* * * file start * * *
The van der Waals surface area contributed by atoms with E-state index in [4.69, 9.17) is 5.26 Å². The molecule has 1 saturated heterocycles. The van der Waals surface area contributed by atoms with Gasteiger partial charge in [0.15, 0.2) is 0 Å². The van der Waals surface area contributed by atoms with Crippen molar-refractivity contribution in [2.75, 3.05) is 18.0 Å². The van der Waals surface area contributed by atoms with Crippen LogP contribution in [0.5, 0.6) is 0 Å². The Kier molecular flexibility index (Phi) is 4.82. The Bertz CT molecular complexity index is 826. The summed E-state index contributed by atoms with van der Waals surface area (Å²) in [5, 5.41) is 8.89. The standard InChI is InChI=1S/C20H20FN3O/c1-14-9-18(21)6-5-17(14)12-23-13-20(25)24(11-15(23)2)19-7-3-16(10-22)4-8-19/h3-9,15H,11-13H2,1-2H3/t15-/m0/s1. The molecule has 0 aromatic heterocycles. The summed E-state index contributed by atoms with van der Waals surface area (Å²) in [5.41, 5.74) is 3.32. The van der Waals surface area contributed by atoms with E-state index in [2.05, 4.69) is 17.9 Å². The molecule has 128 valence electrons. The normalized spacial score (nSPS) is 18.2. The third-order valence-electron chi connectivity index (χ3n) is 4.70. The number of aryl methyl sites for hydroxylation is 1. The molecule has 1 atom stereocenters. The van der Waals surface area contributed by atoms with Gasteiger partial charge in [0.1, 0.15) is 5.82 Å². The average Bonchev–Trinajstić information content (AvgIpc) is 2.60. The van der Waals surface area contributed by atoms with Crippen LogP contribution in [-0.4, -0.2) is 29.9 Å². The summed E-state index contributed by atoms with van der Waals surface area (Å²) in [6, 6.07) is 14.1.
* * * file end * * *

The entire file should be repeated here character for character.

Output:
The van der Waals surface area contributed by atoms with E-state index in [4.69, 9.17) is 5.26 Å². The molecule has 1 saturated heterocycles. The van der Waals surface area contributed by atoms with Gasteiger partial charge in [0.15, 0.2) is 0 Å². The van der Waals surface area contributed by atoms with Crippen molar-refractivity contribution in [2.75, 3.05) is 18.0 Å². The van der Waals surface area contributed by atoms with Crippen LogP contribution in [0.5, 0.6) is 0 Å². The Kier molecular flexibility index (Phi) is 4.82. The Bertz CT molecular complexity index is 826. The summed E-state index contributed by atoms with van der Waals surface area (Å²) in [5, 5.41) is 8.89. The standard InChI is InChI=1S/C20H20FN3O/c1-14-9-18(21)6-5-17(14)12-23-13-20(25)24(11-15(23)2)19-7-3-16(10-22)4-8-19/h3-9,15H,11-13H2,1-2H3/t15-/m0/s1. The molecule has 0 aromatic heterocycles. The summed E-state index contributed by atoms with van der Waals surface area (Å²) in [5.41, 5.74) is 3.32. The van der Waals surface area contributed by atoms with E-state index in [2.05, 4.69) is 17.9 Å². The molecule has 128 valence electrons. The normalized spacial score (nSPS) is 18.2. The third-order valence-electron chi connectivity index (χ3n) is 4.70. The number of aryl methyl sites for hydroxylation is 1. The molecule has 1 atom stereocenters. The van der Waals surface area contributed by atoms with Gasteiger partial charge in [0.1, 0.15) is 5.82 Å². The average Bonchev–Trinajstić information content (AvgIpc) is 2.60. The van der Waals surface area contributed by atoms with Crippen LogP contribution in [-0.4, -0.2) is 29.9 Å². The summed E-state index contributed by atoms with van der Waals surface area (Å²) in [6, 6.07) is 14.1.